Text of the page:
6. A Challenger isn't necessarily a wealthy power and a follower isn't necessarily a poor country
  7. A Challenger will always be better than a follower in the grand scheme of things and will always talk to the follower from a position of strength.
  8. A Challenger will NEVER allow foreign bases of foreigners in their territory or even the territory of other countries they deem important.

I got your point now, thanks for the clarification. I believe that Morocco with time will become a challenger, but that does not mean that we need to challenge the American hegemony. The Americans made it difficult back in time for Morocco during the Sahara War with multiple embargoes against Morocco. They threatened Morocco multiple times to stop exercising the right of self-defense outside the borders of Morocco. We rejected their request and kept bombing targets in Mauritania, and Mali. They also involved themselves against Morocco with the French after Morocco succeeding taking back its land in nowadays "western algeria" during the 1963 war.

Now the times have changed, and we are able to get the Americans on board with us. Perhaps we will make the Americans support our vision of how the regional landscape will look in the future. What is known by history is that Morocco is a country that bites hard when the teeth grow, and we hope that we can continue the legacy of our forefathers. Hopefully, our defense industry, and reaching self-sufficiency will allow us to become more of a "challenger" like you described. The first challenge would be to recover what we Moroccans call the "Eastern sahara".


esatern sahara.jpg
 

Saithan

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I got your point now, thanks for the clarification. I believe that Morocco with time will become a challenger, but that does not mean that we need to challenge the American hegemony. The Americans made it difficult back in time for Morocco during the Sahara War with multiple embargoes against Morocco. They threatened Morocco multiple times to stop exercising the right of self-defense outside the borders of Morocco. We rejected their request and kept bombing targets in Mauritania, and Mali. They also involved themselves against Morocco with the French after Morocco succeeding taking back its land in nowadays "western algeria" during the 1963 war.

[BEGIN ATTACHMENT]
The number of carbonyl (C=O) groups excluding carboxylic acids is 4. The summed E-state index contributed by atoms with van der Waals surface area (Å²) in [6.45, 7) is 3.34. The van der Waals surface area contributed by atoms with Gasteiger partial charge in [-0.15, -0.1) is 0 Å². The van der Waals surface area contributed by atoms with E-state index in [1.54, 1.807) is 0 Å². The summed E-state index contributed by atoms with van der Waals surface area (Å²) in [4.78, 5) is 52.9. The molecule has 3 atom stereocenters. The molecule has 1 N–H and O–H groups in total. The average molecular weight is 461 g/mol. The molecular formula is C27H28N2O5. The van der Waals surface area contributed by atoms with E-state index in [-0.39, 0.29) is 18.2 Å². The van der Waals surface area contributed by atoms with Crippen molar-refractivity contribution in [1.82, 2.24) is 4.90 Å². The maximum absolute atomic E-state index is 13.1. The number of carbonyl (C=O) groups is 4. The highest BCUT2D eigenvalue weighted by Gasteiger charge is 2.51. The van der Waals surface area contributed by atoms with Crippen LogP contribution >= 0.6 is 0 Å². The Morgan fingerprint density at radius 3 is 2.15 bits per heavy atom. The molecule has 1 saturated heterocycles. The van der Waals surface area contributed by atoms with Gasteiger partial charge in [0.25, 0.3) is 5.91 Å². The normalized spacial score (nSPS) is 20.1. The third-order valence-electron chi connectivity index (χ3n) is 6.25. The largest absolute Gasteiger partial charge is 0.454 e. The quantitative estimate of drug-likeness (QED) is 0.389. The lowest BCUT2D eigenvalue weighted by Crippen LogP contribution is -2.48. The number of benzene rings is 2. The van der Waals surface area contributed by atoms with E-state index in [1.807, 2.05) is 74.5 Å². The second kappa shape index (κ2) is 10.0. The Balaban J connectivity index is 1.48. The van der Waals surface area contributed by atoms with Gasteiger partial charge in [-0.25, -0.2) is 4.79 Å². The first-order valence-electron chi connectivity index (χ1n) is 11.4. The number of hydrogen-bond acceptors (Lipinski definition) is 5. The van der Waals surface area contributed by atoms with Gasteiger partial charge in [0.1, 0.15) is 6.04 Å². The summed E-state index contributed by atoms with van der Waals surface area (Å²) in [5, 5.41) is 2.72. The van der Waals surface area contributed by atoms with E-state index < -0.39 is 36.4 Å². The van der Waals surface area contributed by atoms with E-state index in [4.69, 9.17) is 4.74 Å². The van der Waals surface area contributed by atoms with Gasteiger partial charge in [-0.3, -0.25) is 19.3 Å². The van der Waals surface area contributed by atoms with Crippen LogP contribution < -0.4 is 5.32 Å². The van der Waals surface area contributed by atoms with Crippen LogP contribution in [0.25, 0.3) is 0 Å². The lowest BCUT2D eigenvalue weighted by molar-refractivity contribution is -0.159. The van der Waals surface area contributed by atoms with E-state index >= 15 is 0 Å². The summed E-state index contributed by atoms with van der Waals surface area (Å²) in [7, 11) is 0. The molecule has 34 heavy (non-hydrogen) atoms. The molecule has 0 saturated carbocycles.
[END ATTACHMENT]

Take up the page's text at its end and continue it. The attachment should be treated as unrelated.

Now the times have changed, and we are able to get the Americans on board with us. Perhaps we will make the Americans support our vision of how the regional landscape will look in the future. What is known by history is that Morocco is a country that bites hard when the teeth grow, and we hope that we can continue the legacy of our forefathers. Hopefully, our defense industry, and reaching self-sufficiency will allow us to become more of a "challenger" like you described. The first challenge would be to recover what we Moroccans call the "Eastern sahara".


View attachment 68443
So you’re saying you have conquest plans.

TBH I don’t think any country with conquest plans is free or will be free of getting devoured or divided.

I see you are satisfied with US recognition of Southern conquest, but that was Trumps doing and in return for something else as I recall.

I don’t think it bodes well tbh
 

Knowledgeseeker

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So you’re saying you have conquest plans.

TBH I don’t think any country with conquest plans is free or will be free of getting devoured or divided.

I see you are satisfied with US recognition of Southern conquest, but that was Trumps doing and in return for something else as I recall.

I don’t think it bodes well tbh

I would not really call it conquest plans, rather I would say that we have the intention to recover our rightful land that has never been demarcated. It's a long story however long story short, the French carved out the territories of Morocco and gave them to the newborn state called Algeria after Morocco rejected the proposals of the French to share the exploration of rich minerals in this particular region.

All the archives are in place to confirm that it belonged to the current Moroccan state before Morocco became a protectorate in 1912. Here is a map of Morocco before the year 1880.

1880.jpg